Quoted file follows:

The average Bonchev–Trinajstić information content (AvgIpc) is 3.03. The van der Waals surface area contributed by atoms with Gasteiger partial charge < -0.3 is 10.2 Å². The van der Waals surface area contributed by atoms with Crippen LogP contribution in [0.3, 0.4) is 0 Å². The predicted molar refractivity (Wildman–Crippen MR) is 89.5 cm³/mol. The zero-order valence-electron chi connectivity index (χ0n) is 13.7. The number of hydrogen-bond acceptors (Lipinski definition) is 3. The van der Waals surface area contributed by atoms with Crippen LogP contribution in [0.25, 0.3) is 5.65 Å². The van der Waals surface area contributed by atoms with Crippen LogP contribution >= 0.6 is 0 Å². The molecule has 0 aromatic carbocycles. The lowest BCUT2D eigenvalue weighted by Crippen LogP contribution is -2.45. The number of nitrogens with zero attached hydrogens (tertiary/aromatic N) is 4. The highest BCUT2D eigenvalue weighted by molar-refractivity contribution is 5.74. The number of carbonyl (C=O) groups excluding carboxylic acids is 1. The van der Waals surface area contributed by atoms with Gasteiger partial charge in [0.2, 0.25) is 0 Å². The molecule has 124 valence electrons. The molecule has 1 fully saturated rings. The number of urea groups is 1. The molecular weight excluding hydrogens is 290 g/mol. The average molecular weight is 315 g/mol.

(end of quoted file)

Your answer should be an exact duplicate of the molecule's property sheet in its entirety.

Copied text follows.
The average Bonchev–Trinajstić information content (AvgIpc) is 3.03. The van der Waals surface area contributed by atoms with Gasteiger partial charge < -0.3 is 10.2 Å². The van der Waals surface area contributed by atoms with Crippen LogP contribution in [0.3, 0.4) is 0 Å². The predicted molar refractivity (Wildman–Crippen MR) is 89.5 cm³/mol. The zero-order valence-electron chi connectivity index (χ0n) is 13.7. The number of hydrogen-bond acceptors (Lipinski definition) is 3. The van der Waals surface area contributed by atoms with Crippen LogP contribution in [0.25, 0.3) is 5.65 Å². The van der Waals surface area contributed by atoms with Crippen LogP contribution >= 0.6 is 0 Å². The molecule has 0 aromatic carbocycles. The lowest BCUT2D eigenvalue weighted by Crippen LogP contribution is -2.45. The number of nitrogens with zero attached hydrogens (tertiary/aromatic N) is 4. The highest BCUT2D eigenvalue weighted by molar-refractivity contribution is 5.74. The number of carbonyl (C=O) groups excluding carboxylic acids is 1. The van der Waals surface area contributed by atoms with Gasteiger partial charge in [0.2, 0.25) is 0 Å². The molecule has 124 valence electrons. The molecule has 1 fully saturated rings. The number of urea groups is 1. The molecular weight excluding hydrogens is 290 g/mol. The average molecular weight is 315 g/mol.